- Blu-ray/DVD/Ultraviolet Digital Copy
- 1080p/AVC MPEG-4
- English Dolby TrueHD 7.1
- French Dolby Digital 5.1
- Spanish Dolby Digital 5.1
- Portuguese Dolby Digital 5.1
- English, English SDH, French, Spanish, Portuguese
- Mission Accepted
- Impossible Missions
- Deleted Scenes with optional commentary by director Brad Bird
- Alternate Opening
Best Sellers and Deals
Mission: Impossible - Ghost Protocol (Blu-ray)
Paramount / 2011 / 113 Minutes / Rated PG-13
Street Date: April 17, 2012
- Offer Details
- List Price: $22.98
- Amazon Price: $11.99 (48%)
- 3rd Party Price: $8.78
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Reviewed by Michael S. Palmer
Monday, April 16, 2012
The fourth installment in the 'Mission: Impossible' franchise finds secret agent Ethan Hunt (Tom Cruise) and his team framed for a Kremlin terrorist bombing. Disavowed by their country and with no IMF agency support, Ethan and his team (Jeremy Renner, Simon Pegg, and Paula Patton) must find the real terrorists before the next attack in order to save the world and clear their names. But in the spy world, all double agents have secrets, and Ethan might not be able to fully trust the only people who can possibly save him.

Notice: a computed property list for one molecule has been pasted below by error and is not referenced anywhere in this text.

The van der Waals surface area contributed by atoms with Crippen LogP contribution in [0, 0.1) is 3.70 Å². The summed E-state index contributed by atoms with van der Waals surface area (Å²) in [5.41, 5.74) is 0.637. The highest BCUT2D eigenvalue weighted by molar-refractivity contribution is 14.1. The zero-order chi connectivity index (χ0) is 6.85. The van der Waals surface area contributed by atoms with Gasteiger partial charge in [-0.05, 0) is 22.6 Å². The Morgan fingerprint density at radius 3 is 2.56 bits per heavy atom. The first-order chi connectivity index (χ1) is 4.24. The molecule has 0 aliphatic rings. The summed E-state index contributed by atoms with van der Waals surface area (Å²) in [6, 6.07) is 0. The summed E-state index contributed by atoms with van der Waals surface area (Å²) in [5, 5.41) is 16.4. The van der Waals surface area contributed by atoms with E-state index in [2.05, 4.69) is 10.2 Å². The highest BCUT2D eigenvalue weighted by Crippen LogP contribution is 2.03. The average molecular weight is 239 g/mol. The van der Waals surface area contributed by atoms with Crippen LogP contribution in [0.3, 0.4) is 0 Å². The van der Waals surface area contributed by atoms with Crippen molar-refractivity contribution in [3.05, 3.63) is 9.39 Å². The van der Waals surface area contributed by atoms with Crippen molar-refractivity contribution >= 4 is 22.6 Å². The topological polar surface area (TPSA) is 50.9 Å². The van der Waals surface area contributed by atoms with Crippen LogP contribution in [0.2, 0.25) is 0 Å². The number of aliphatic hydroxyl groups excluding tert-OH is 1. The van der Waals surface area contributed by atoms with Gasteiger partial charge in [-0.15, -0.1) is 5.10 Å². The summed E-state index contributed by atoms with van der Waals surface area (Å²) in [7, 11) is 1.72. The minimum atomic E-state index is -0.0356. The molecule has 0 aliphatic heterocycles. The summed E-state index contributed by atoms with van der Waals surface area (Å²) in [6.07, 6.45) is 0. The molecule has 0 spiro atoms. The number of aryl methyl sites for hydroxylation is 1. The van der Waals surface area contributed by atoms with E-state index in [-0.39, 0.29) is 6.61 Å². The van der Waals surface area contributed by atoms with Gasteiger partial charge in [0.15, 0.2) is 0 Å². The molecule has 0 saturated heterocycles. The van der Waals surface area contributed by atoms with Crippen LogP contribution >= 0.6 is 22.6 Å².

'Mission: Impossible Ghost Protocol' is a fun, energetic movie (perhaps the series' best, but that will an individual preference). It begins with a smart script by Josh Appelbaum and André Nemec, who have decided to ground the film emotionally in Ethan's reaction to the loss of his wife. Another smart move is the idea of restricting access to all the hightech gadgets. They're still here, but seem to break more often and things we expect (like the masks) don't work at all, leaving our heroes to face greater obstacles than in previous installments. Ethan and team feel (a little) less like superheroes and more like real people. Further, Tom Cruise's performance proves he's still got his dramatic and action chops. The trio of Pegg, Patton, and Renner are also well drawn, each suffering from a thematic loss in line with Ethan Hunt.
Also, let's talk about director Brad Bird making his live action debut. It's no surprise that the man who brought us 'The Iron Giant', 'Ratatouille', and 'The Incredibles' makes such a strong transition between filmmaking mediums. We can assume he, along with producer Tom Cruise, had a heavy hand in the story and characters, but what I loved most about the film was its gripping action sequences. They grab the audience by the heart, ramp up the tension, and never let go. This movie is a master class in the setups and payoffs necessary to make action visually coherent and suspenseful.